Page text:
Our social environment is widely recognized for playing a critical role in shaping our patterns of health and vulnerability to diseases. Who we are, where we were born, grew up, live, work and age are all key determinants to our current and future health. Understanding the processes through which social environment influences our health has become an important question across medical and social science fields. This course will explore key social determinants of health, including: socioeconomic status, race/ethnicity, neighborhood environments, social relationships and political economy. Mechanisms through which these factors are hypothesized to influence health, such as stress and access to health resources and constraints, will be discussed. An overarching theme of the course will be how social factors that adversely affect health are inequitably distributed, contributing to marked health disparities. This is the first course in a series on health disparities and inequities.  

CSR 590 — International Health Seminar

An introduction to public health priorities from an international perspective, recognizing the interdependent nature of health promotion and disease prevention issues across diverse regions and populations. Examines population health determinants, contrasting industrialized and developing countries and how these influence health goals established by public health institutions, such as the World Health Organization, philanthropic foundations and governmental agencies.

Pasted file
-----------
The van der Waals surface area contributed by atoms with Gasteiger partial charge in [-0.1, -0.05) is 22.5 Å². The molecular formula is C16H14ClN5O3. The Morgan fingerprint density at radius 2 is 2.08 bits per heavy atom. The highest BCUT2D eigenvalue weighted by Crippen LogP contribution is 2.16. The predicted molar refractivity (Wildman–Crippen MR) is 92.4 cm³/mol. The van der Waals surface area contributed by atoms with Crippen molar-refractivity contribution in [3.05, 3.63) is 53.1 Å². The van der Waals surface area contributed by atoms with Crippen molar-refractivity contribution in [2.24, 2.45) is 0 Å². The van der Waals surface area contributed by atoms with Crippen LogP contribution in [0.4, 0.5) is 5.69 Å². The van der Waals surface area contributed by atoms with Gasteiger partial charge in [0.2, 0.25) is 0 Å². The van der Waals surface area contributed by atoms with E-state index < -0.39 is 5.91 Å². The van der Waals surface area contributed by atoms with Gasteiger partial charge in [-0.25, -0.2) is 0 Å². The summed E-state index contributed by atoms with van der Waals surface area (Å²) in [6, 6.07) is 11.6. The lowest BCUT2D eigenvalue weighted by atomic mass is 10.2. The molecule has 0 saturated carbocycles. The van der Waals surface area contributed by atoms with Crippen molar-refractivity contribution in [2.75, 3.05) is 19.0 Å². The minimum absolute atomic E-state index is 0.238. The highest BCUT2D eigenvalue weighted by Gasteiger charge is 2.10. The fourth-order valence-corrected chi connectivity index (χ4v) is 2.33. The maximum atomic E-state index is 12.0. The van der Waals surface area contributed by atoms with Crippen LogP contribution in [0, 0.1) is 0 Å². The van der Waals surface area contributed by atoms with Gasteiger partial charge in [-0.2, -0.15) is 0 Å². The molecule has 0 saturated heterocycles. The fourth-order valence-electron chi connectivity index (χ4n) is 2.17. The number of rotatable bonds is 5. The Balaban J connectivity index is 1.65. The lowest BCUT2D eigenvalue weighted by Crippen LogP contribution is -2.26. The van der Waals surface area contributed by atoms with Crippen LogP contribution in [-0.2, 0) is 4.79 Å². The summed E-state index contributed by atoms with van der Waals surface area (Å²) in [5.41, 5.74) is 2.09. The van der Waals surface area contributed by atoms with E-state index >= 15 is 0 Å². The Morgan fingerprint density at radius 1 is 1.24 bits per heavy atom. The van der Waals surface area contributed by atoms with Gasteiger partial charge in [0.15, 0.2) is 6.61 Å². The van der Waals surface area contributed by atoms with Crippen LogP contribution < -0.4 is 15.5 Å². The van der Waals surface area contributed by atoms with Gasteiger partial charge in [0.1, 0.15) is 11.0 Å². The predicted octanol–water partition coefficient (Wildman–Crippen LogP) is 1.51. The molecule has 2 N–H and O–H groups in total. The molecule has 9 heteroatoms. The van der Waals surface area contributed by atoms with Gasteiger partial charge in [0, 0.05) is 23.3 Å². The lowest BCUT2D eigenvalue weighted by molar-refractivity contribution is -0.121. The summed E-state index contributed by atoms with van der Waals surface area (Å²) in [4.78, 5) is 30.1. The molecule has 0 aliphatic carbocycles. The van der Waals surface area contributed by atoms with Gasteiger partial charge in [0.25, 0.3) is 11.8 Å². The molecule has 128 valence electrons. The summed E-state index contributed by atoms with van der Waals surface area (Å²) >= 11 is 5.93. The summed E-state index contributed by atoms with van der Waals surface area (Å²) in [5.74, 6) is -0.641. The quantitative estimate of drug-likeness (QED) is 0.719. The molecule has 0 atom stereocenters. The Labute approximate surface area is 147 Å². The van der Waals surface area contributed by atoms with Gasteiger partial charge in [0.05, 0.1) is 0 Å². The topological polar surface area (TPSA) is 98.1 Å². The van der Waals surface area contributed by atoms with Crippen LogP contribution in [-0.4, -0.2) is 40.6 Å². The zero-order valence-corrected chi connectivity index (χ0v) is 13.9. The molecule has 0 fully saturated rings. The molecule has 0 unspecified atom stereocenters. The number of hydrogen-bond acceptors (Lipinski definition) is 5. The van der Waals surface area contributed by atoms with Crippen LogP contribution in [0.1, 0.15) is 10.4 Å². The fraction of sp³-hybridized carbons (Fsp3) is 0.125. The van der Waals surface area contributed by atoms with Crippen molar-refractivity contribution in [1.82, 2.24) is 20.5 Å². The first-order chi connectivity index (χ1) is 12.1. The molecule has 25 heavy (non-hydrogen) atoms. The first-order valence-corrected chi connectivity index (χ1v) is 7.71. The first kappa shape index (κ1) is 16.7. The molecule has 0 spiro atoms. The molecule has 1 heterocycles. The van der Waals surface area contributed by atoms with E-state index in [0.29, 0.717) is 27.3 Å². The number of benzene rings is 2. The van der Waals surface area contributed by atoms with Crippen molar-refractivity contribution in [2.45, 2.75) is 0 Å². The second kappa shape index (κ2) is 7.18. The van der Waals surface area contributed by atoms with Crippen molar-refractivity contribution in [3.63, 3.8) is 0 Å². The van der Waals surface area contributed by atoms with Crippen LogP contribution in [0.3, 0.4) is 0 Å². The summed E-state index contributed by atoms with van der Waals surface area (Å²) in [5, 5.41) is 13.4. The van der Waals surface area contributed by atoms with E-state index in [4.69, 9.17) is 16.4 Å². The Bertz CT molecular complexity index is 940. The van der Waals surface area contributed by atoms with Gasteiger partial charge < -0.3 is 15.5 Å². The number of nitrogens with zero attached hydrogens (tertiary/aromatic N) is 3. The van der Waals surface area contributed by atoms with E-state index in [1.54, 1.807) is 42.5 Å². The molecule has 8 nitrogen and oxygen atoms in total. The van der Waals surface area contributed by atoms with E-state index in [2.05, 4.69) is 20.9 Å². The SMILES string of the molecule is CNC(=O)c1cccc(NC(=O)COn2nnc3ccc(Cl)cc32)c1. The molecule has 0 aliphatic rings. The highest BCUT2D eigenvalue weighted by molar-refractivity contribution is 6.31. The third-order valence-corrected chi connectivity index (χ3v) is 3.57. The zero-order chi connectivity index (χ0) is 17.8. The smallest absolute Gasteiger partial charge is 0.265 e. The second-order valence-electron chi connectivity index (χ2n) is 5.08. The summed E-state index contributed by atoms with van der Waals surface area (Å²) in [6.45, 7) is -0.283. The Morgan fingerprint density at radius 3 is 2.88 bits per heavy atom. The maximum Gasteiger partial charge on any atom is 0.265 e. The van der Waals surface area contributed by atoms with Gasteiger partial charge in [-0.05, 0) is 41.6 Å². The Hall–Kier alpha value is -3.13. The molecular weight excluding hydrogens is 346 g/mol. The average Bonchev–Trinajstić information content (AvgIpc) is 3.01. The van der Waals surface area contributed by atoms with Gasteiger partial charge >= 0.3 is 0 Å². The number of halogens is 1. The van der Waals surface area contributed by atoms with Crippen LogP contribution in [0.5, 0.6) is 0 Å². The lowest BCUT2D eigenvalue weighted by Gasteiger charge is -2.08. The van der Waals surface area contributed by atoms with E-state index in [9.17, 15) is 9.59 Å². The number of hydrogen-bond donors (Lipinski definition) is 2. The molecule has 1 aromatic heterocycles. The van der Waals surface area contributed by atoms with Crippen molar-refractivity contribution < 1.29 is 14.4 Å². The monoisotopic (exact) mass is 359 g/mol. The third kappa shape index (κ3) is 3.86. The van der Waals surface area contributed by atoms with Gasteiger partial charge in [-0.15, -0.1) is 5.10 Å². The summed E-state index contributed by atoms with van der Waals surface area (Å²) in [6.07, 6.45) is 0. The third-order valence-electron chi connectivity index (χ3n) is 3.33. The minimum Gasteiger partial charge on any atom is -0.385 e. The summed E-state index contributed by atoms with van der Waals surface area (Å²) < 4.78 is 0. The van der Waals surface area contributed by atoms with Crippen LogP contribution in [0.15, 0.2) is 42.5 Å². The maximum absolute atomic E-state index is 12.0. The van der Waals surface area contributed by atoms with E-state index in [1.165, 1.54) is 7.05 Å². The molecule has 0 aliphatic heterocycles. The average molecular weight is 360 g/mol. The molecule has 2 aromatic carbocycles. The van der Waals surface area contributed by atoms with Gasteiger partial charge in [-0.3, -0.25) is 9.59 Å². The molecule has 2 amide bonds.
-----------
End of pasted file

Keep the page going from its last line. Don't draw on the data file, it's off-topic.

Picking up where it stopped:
CSR 590 — Health Disparities in Vulnerable Populations Seminar

This intensive course will provide an introduction to the principles and practices of health disparities research. It will identify and explore the multifarious origins of health disparities in minority and vulnerable populations. The students will learn about understanding and analyzing health disparities from a theoretical lens and also interventions; learn about the various determinants of health disparities in minority and vulnerable populations, including biological and non-biological determinants of health disparities. The students will be able to identify demographic and epidemiological patterns in health status by race, ethnicity, gender, socio-economic status and place. They will also examine theories explaining racial and ethnic disparities in health, specifically in minority and vulnerable groups. The seminar will also help them identify conceptual models and frameworks for reducing/eliminating health disparities. The seminar is framed to explore health disparities primarily in the U.S. context but will also discuss global examples.

CSR 590 — Social Marketing for Health

Healthy lifestyle impacts people’s quality of life at the individual and population level. Social marketing, as a process, applies marketing principles and techniques to benefit the target audience and the society through its approach for developing programs to promote healthy behaviors. This course aims to equip learners the knowledge, skills, and technologies for organizing and implementing effective health programs. It adopts more learner-focused activities in order to engage students in active learning. The delivery entails readings, case studies and a final project that students will venture into crafting a health-related marketing campaign. Students are assigned to groups of 3-4 students for cultivating their team and interdisciplinary work ethics. 

NUTR 430 — Public Health Nutrition

Assessment of nutritional needs of the community and the programs that service these needs. 

NUTR 612 — Obesity: Behavior, Physiology and Policy